gunney 67
June 8, 2009, 10:48 PM
upon closer inspection of your serial number and comparing to mine, which also has a 1 stamped in it as a last digit, I may be wrong here but I believe it is genuine. The font type is certainly correct. I am more concerned about the 1 on the barrel stamp. that is obviously suspicious, but of lesser importance from a safety standpoint.

pvt.Long
June 12, 2009, 08:54 PM
Ive fired 20 rounds through it with the only hitch beeing that the ammo is soft point and the rifles magazine is a wee to old for it so it wouldent load the next round.

James K
June 12, 2009, 09:11 PM
The fact that the "1" is stamped more deeply is not of concern. Those numbers were hand stamped using a jig and a "1" is always deeper because there is less metal to displace.

My observation has to do with the fact that the "1" is too far to the left. The men stamping the numbers took great pride in setting up the jig to make sure the serial numbers were always centered with the "Armory" marking, regardless of the number of digits. If either end of the number "sticks out", suspect an altered number.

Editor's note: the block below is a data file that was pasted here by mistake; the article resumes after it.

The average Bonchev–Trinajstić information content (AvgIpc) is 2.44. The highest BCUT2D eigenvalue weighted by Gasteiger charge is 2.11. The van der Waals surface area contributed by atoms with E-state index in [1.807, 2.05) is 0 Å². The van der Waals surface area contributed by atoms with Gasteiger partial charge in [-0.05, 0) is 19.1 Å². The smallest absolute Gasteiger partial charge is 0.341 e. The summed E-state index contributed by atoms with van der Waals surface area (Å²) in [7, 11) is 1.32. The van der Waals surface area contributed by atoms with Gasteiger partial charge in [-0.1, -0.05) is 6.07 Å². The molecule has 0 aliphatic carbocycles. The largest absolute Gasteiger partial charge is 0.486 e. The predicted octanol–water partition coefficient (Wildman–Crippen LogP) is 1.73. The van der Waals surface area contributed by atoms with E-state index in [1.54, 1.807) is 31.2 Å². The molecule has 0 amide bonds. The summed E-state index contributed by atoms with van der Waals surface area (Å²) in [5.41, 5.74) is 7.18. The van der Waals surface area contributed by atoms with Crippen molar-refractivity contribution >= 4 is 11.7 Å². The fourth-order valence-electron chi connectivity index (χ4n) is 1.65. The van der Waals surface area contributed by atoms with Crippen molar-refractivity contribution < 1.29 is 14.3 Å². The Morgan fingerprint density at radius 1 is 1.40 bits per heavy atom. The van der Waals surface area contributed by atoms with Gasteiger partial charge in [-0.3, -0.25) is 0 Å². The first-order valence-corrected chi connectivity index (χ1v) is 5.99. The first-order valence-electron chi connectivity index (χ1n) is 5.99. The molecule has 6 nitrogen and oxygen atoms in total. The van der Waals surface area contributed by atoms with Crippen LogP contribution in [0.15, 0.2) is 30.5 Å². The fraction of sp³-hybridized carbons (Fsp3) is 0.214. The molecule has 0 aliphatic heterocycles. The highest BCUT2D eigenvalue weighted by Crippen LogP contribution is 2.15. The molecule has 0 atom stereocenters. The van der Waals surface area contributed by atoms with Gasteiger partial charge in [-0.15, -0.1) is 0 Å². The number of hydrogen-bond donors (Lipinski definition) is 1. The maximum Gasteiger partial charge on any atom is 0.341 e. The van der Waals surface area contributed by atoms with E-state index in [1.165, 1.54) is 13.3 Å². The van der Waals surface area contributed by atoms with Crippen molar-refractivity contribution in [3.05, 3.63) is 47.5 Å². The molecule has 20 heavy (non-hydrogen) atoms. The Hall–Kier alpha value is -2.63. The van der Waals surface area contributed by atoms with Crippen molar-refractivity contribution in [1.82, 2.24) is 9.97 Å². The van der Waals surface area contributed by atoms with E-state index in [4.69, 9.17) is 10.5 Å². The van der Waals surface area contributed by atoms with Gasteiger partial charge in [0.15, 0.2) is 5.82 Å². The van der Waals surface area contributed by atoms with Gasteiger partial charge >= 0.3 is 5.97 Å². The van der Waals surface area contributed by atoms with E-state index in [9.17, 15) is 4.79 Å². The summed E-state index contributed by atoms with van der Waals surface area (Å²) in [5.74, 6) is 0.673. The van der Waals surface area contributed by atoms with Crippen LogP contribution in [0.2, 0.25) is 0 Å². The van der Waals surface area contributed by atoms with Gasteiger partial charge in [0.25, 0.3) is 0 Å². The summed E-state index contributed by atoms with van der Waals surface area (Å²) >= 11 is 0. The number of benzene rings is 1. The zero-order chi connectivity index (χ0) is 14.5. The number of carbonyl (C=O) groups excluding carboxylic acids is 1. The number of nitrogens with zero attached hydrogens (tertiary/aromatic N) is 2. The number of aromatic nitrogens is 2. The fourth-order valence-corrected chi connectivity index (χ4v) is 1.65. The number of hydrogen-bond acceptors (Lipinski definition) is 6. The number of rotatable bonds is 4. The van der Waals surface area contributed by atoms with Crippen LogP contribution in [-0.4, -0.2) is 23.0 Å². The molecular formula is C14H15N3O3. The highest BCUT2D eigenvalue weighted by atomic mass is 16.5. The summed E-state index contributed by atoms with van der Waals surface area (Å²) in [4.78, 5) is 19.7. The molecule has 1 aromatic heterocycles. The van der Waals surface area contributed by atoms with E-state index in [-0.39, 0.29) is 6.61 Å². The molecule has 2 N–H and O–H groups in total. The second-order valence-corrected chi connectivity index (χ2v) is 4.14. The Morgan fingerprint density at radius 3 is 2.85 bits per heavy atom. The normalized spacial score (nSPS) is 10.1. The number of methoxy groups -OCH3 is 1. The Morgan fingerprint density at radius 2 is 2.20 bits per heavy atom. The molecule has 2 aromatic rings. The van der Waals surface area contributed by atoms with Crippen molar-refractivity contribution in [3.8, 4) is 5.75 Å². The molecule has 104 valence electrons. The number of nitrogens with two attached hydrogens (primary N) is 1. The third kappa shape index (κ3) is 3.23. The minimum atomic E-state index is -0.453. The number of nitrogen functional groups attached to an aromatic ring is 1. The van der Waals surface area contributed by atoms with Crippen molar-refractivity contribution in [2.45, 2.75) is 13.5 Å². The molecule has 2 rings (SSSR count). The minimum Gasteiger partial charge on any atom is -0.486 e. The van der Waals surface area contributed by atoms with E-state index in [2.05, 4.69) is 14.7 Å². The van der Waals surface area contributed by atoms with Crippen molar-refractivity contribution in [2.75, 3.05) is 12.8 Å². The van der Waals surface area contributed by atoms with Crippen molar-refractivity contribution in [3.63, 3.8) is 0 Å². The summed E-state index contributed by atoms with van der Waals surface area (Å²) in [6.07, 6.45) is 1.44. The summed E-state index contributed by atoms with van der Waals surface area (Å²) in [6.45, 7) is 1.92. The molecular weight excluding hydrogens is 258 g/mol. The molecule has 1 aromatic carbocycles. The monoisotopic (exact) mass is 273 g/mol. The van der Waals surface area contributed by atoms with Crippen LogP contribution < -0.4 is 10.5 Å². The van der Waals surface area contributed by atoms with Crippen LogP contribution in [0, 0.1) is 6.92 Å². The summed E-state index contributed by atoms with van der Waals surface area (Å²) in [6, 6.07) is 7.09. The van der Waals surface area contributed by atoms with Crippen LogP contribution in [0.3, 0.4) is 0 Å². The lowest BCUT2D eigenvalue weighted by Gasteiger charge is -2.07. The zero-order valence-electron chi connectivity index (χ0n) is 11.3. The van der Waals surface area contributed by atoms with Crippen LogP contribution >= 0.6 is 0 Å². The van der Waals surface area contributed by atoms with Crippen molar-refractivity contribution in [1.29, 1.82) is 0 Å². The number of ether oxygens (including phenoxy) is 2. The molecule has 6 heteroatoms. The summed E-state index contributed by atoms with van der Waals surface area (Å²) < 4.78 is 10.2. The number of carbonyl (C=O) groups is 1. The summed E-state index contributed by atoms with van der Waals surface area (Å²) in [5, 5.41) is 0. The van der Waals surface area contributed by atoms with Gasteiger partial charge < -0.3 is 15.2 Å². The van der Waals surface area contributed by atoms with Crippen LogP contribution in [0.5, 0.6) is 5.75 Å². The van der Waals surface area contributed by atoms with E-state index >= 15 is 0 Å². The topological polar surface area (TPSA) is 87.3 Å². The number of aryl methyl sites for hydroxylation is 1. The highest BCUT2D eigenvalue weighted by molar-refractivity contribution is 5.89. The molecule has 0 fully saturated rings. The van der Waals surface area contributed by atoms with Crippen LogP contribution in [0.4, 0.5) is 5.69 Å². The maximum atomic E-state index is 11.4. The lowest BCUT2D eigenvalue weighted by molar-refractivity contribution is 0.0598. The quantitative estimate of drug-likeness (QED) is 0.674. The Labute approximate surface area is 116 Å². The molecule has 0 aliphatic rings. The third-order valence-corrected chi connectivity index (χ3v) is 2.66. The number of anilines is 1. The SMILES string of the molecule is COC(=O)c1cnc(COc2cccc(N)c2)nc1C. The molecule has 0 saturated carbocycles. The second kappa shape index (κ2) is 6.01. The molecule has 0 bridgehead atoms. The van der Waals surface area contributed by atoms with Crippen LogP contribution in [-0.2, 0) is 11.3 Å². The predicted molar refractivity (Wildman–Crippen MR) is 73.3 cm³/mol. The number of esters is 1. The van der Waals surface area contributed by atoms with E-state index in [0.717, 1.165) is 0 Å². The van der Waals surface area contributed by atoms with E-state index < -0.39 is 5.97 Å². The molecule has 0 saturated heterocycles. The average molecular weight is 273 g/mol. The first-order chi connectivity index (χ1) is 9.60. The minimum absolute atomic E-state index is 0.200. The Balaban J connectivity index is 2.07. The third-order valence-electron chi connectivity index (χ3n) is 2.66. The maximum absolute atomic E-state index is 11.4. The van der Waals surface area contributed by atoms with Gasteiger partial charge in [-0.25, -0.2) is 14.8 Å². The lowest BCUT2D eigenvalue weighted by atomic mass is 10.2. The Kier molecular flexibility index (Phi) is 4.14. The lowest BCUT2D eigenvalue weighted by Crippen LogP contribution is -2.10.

Sometimes, a number was added at the end, converting 123456 (low number) to 1234561 (high number); a "1" is preferred because a font discrepancy is less likely to be noticeable.

Jim

romer12
January 22, 2010, 04:40 PM
if you omitt the '1' from the serial number manufacture date then becomes
1911....................somebody might have done a little faking ????

gyvel
January 25, 2010, 05:48 AM
AH HA!! Take another CLOSE look at the barrel date. I believe that to be a poorly struck "4." The top of the number matches the height of the other numbers, and what appears to be the "foot" of a number "1" is actually where the lower portion of the 4 crosses the upright portion. A date of 12-42 would make perfect sense for that serial number.

Also, I agree with gunney regarding the 1 in the serial number. I looked at all of my Springfields over 1,000,000 and the font is perfect.

Edit: I just went and dug out another one that I forgot about: S/N 14822xx, barrel dated 12-41 and receiver markings identical to the one OP pictured.

model18
January 25, 2010, 07:47 AM
http://m1903.com/03rcvrfail/